Dec 31, 2012
Jerry Frecon retires from New Jersey Extension duties

After 30 years of helping New Jersey fruit growers, Jerome Frecon has retired from Rutgers Cooperative Extension. His last day was Dec. 31.

“You have county agents, and then you have superagents,” said Gary Mount, owner of Terhune Orchards in Princeton, N.J. “I put Jerry in the superagent category.”

If Mount had any questions about fruit production, particularly peach production, Frecon was the first person he would ask.

Frecon didn’t join Extension to become a “superagent,” however. He joined because he needed a job. In 1982, he was the research director for Stark Bro’s Nurseries & Orchards. The company was liquidating some of its holdings at the time, including his position, so he called a friend at Rutgers Cooperative Extension. He had earned a master’s degree in plant science from Rutgers University in 1968, so he had connections.

Frecon, now 68, grew up on the family fruit farm in Berks County, Pa. His brother Henry and sister Teri manage the farm today. Frecon is a “silent stockholder” and occasionally gives advice, but he’s not involved in the day-to-day decisions, he said.

After Frecon left the farm, he taught ag- and fruit-centered classes at Delaware Valley College for several years before joining Stark Bro’s. He focused on research and marketing at the nursery, and assumed his career would stay on that course. He never envisioned spending his career with Extension, but it turned out to be an excellent fit.

“I enjoyed the job very much,” he said. “I’m happy I pursued a career in Extension and at Rutgers.”

As an agricultural agent and professor, Frecon covered several counties in southern New Jersey, where most of the state’s fruit and nursery acres are located. Based in Gloucester County, he worked with apples, small fruit and wine grapes, but peaches consumed most of his time. Eventually, Frecon became head of the Extension department in Gloucester County, a job he relinquished in July 2011.

He studied and taught multiple subjects, including weed control, IPM and pruning, but his research focused mostly on variety development. Earlier and later peach varieties have expanded the season for New Jersey growers, and Frecon evaluated many of the varieties they use today. Many of them came from the Rutgers breeding program, he said.

“He knows more than anybody in the U.S. about peach varieties,” Mount said. “He’s got encyclopedic knowledge.”

The varieties that were planted when Mount started growing nearly four decades ago have been replaced by varieties with superior flavor, size, color and disease resistance. Frecon had a lot to do with the change, Mount said.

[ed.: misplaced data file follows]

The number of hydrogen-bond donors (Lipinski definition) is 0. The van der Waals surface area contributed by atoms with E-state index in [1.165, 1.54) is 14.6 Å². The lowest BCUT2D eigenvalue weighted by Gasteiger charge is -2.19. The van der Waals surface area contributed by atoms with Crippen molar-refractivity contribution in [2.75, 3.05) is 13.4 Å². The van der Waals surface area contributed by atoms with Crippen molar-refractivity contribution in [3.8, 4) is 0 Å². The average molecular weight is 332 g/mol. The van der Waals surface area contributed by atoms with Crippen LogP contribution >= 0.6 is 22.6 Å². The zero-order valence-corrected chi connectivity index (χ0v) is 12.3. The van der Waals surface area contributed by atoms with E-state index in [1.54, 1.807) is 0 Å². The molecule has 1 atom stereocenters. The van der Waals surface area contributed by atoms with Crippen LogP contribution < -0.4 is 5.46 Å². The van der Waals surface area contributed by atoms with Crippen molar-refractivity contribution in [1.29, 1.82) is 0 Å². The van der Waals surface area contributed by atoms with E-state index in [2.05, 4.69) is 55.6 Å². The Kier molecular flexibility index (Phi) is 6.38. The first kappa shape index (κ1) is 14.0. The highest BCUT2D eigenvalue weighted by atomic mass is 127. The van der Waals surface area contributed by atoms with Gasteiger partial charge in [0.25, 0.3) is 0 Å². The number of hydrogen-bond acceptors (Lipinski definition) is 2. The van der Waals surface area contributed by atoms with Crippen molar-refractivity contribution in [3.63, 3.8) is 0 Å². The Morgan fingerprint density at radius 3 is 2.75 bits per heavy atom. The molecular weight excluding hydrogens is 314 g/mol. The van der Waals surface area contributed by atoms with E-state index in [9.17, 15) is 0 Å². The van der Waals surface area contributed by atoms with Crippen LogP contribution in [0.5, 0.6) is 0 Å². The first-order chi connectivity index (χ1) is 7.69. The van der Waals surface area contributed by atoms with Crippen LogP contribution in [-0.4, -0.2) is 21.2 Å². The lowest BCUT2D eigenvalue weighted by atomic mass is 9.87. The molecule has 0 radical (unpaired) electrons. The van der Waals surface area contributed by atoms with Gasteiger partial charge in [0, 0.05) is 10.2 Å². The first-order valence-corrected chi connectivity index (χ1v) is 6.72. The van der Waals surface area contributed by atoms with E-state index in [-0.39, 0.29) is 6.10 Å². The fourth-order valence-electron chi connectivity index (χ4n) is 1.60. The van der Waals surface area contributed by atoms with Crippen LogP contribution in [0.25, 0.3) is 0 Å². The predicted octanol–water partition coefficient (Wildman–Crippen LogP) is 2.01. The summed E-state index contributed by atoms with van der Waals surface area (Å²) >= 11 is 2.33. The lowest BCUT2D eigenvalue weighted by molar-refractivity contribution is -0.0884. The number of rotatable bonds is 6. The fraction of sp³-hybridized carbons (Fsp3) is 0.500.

New Jersey’s tree fruit industry has changed in other ways since Frecon joined Extension. In 1982, a lot of the area’s apples were grown for processing, but now most are sold direct from local farm and farmers’ markets. In the same period, the region’s peach industry went in two directions: bigger and smaller. The big growers who could handle chain-store requirements did fine, while the intermediate growers got smaller and started selling direct, Frecon said.

He’s also witnessed a decline in southern New Jersey’s tree fruit acreage over the years, due to development pressure from suburban Philadelphia. That trend slowed down in the last few years, he said.

The research Frecon did early in his Extension career got taken over more and more by administrative and fundraising work. There’s been a terrific shortage of funding in Extension lately – which might affect whether or not someone will replace him. Growers are fighting to fill the position, but the financial situation is uncertain, Frecon said.

“They may replace the position, but they’ll never get another Jerry Frecon,” said Santo John Maccherone, a peach grower in Gloucester and Salem counties.

If not for Frecon, Maccherone isn’t sure he’d still be farming. All the work Frecon has done – whether in variety development, insect control, weed control, labor problems, you name it – has been critical to the existence of Maccherone’s orchard.

“Whenever you have some type of problem, the first place you go is to Jerry,” he said. “He’ll give you the answers. You can’t measure that.”

“We’re going to miss him,” Mount said. “I hope he stays in the industry in some way.”

Sounds like he will. Despite his retirement, Frecon plans to give a lecture on peach varieties at the Mid-Atlantic Fruit & Vegetable Convention in late January.

By Matt Milkovich, Managing Editor

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